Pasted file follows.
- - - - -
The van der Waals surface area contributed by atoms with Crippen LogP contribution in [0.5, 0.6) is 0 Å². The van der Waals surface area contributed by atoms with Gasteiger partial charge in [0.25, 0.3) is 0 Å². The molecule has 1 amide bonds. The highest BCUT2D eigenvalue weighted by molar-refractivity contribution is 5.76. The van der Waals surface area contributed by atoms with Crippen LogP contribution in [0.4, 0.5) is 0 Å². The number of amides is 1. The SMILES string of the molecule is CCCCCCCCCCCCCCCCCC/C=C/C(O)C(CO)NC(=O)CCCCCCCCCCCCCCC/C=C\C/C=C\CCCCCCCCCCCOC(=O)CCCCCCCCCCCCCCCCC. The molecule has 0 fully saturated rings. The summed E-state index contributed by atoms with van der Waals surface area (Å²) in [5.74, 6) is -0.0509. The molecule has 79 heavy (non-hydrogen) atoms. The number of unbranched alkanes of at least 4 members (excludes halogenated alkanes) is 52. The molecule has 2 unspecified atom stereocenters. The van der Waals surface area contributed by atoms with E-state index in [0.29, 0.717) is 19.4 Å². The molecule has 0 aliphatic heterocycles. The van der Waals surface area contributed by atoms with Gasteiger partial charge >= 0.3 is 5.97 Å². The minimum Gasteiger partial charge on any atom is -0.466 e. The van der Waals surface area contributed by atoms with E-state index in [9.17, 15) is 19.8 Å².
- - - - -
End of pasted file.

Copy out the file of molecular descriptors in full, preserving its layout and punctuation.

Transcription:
The van der Waals surface area contributed by atoms with Crippen LogP contribution in [0.5, 0.6) is 0 Å². The van der Waals surface area contributed by atoms with Gasteiger partial charge in [0.25, 0.3) is 0 Å². The molecule has 1 amide bonds. The highest BCUT2D eigenvalue weighted by molar-refractivity contribution is 5.76. The van der Waals surface area contributed by atoms with Crippen LogP contribution in [0.4, 0.5) is 0 Å². The number of amides is 1. The SMILES string of the molecule is CCCCCCCCCCCCCCCCCC/C=C/C(O)C(CO)NC(=O)CCCCCCCCCCCCCCC/C=C\C/C=C\CCCCCCCCCCCOC(=O)CCCCCCCCCCCCCCCCC. The molecule has 0 fully saturated rings. The summed E-state index contributed by atoms with van der Waals surface area (Å²) in [5.74, 6) is -0.0509. The molecule has 79 heavy (non-hydrogen) atoms. The number of unbranched alkanes of at least 4 members (excludes halogenated alkanes) is 52. The molecule has 2 unspecified atom stereocenters. The van der Waals surface area contributed by atoms with E-state index in [0.29, 0.717) is 19.4 Å². The molecule has 0 aliphatic heterocycles. The van der Waals surface area contributed by atoms with Gasteiger partial charge >= 0.3 is 5.97 Å². The minimum Gasteiger partial charge on any atom is -0.466 e. The van der Waals surface area contributed by atoms with E-state index in [9.17, 15) is 19.8 Å².